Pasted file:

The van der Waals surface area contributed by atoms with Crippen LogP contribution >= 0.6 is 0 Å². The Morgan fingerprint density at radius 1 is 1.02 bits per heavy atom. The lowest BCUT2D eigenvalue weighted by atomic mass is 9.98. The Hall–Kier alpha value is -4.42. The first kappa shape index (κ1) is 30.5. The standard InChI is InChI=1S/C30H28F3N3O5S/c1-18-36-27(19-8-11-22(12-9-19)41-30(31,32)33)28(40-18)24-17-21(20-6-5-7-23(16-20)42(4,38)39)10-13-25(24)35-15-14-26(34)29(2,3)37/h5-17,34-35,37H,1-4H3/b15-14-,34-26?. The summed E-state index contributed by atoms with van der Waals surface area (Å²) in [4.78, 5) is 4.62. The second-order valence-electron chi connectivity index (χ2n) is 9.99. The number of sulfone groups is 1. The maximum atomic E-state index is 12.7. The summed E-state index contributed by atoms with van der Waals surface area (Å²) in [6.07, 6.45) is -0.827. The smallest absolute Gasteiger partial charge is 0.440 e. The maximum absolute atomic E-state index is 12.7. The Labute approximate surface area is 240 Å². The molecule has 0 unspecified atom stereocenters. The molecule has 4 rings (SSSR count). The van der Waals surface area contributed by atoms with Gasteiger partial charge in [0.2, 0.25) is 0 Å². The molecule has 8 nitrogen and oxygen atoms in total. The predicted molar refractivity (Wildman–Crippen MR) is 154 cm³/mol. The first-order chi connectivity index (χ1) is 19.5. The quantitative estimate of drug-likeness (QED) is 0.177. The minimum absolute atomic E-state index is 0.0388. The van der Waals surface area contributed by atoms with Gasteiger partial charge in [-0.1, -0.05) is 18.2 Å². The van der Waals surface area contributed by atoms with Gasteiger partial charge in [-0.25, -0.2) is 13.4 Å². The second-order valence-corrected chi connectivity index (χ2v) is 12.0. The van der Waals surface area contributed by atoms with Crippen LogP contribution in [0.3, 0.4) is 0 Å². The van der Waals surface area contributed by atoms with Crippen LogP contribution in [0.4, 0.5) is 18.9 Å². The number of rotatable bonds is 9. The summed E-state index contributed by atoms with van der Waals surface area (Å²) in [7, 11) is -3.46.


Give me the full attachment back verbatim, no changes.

The van der Waals surface area contributed by atoms with Crippen LogP contribution >= 0.6 is 0 Å². The Morgan fingerprint density at radius 1 is 1.02 bits per heavy atom. The lowest BCUT2D eigenvalue weighted by atomic mass is 9.98. The Hall–Kier alpha value is -4.42. The first kappa shape index (κ1) is 30.5. The standard InChI is InChI=1S/C30H28F3N3O5S/c1-18-36-27(19-8-11-22(12-9-19)41-30(31,32)33)28(40-18)24-17-21(20-6-5-7-23(16-20)42(4,38)39)10-13-25(24)35-15-14-26(34)29(2,3)37/h5-17,34-35,37H,1-4H3/b15-14-,34-26?. The summed E-state index contributed by atoms with van der Waals surface area (Å²) in [4.78, 5) is 4.62. The second-order valence-electron chi connectivity index (χ2n) is 9.99. The number of sulfone groups is 1. The maximum atomic E-state index is 12.7. The summed E-state index contributed by atoms with van der Waals surface area (Å²) in [6.07, 6.45) is -0.827. The smallest absolute Gasteiger partial charge is 0.440 e. The maximum absolute atomic E-state index is 12.7. The Labute approximate surface area is 240 Å². The molecule has 0 unspecified atom stereocenters. The molecule has 4 rings (SSSR count). The van der Waals surface area contributed by atoms with Gasteiger partial charge in [0.2, 0.25) is 0 Å². The molecule has 8 nitrogen and oxygen atoms in total. The predicted molar refractivity (Wildman–Crippen MR) is 154 cm³/mol. The first-order chi connectivity index (χ1) is 19.5. The quantitative estimate of drug-likeness (QED) is 0.177. The minimum absolute atomic E-state index is 0.0388. The van der Waals surface area contributed by atoms with Gasteiger partial charge in [-0.1, -0.05) is 18.2 Å². The van der Waals surface area contributed by atoms with Gasteiger partial charge in [-0.25, -0.2) is 13.4 Å². The second-order valence-corrected chi connectivity index (χ2v) is 12.0. The van der Waals surface area contributed by atoms with Crippen LogP contribution in [0.3, 0.4) is 0 Å². The van der Waals surface area contributed by atoms with Crippen LogP contribution in [0.4, 0.5) is 18.9 Å². The number of rotatable bonds is 9. The summed E-state index contributed by atoms with van der Waals surface area (Å²) in [7, 11) is -3.46.